The Fight to Redefine Accreditation

When representatives from 150 business schools and programs from across the country met in Kansas City in April 1988 to consider the feasibility of forming a new accrediting body, no one could have envisioned the path that accreditation, whether institutional or programmatic, now finds itself.

The founders of what was then known as the Association of Collegiate Business Schools and Programs went to work creating a process that not only recognized the scholarship of teaching, but promoted continuous improvement in teaching and real-world success for students. In 1992, ACBSP was recognized by the U.S. Department of Education (DOE). This continued through 1996 when the DOE made the decision to recognize only those agencies that impacted the distribution of federal funding. In 2001, ACBSP became recognized by the Council for Higher Education Accreditation (CHEA) becoming the first program accreditor to be recognized by the Council.

Now known as the Accreditation Council for Business Schools and Programs (ACBSP) we help reinforce the business school’s commitment to continuous improvement,innovation, and scholarship. The process of evaluating the quality of student learning and commitment to the educational mission is the foundation on which we were founded.

ACBSP continues to focus on accrediting the programs of any business school that is interested in improving itself, and we accept all schools that are eligible for membership whether associate or baccalaureate degree; public or private; faith-based or not, and whether not-for-profit or for-profit. All with one fundamental objective in mind…continuous improvement.

Today, ACBSP has a network of more than 1,200 business schools located in 60 countries along with 13,000 individual members, making us one of the leading accreditation bodies for business schools and programs around the world.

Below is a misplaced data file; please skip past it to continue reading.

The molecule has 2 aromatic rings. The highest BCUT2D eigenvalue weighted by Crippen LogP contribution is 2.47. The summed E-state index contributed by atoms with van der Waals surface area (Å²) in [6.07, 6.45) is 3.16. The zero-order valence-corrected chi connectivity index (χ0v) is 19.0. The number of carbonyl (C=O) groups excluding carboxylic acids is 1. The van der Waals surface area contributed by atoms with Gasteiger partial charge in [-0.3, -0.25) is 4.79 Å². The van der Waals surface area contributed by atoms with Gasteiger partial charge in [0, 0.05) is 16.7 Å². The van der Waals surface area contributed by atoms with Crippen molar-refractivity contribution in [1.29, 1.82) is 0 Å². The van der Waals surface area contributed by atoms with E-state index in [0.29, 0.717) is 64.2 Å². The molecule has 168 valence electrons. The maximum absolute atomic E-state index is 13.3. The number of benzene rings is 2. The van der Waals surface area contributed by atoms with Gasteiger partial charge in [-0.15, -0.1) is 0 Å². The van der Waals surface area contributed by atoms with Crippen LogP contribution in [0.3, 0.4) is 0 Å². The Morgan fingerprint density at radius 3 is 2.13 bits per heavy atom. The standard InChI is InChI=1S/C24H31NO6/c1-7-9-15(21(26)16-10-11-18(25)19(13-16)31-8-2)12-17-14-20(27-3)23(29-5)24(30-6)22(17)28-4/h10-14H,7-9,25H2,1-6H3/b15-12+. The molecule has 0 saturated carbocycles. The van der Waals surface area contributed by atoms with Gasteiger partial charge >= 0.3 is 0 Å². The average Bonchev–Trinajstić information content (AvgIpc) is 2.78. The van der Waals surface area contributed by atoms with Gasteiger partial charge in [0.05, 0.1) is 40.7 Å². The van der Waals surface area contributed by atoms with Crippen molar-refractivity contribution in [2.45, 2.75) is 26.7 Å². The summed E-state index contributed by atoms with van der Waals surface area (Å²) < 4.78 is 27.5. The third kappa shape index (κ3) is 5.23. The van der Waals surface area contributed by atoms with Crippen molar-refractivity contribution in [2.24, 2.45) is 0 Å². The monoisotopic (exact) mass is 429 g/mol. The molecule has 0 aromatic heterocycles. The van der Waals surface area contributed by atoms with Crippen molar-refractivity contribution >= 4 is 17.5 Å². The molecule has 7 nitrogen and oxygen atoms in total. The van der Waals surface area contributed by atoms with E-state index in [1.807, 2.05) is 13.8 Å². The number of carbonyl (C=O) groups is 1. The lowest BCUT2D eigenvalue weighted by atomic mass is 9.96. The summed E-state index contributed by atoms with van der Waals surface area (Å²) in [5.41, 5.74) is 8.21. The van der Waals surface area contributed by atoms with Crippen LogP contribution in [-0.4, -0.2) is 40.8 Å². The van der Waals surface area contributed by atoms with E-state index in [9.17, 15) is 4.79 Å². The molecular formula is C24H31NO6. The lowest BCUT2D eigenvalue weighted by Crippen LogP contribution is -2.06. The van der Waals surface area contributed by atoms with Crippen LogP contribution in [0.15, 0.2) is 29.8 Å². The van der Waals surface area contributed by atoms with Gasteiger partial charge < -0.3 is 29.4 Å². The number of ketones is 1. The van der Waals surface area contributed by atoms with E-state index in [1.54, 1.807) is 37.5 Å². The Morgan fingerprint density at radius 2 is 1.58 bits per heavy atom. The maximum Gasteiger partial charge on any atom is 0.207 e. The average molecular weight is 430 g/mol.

As a not-for-profit organization, ACBSP doesn’t have shareholders, we have stakeholders and while accreditation is not a simple process, the idea of accreditation should be. Nowadays, the business of accreditation has quickly become a complex ideology that is coming under increasing scrutiny by various interests, most notably Washington, D.C. Lately, there has been a dizzying array of news stories relating to accreditation, some that probably have no connection to ACBSP, but some of which could eventually be expanded to have a deep impact on our mission and operations.

For those who may be unaware, the National Advisory Committee on Institutional Quality and Integrity (NACQI) is a federal panel that advises the U.S. Department of Education. As reported by Inside Higher Ed, “‘the panel seeks to develop a more systematic approach to considering student achievement and other outcome and performance metrics for agencies that come before it. This comes amid a sustained push by the Obama administration for accreditors to take a more aggressive consumer protection role, with a focus on student outcomes and more scrutiny for troubled colleges.’”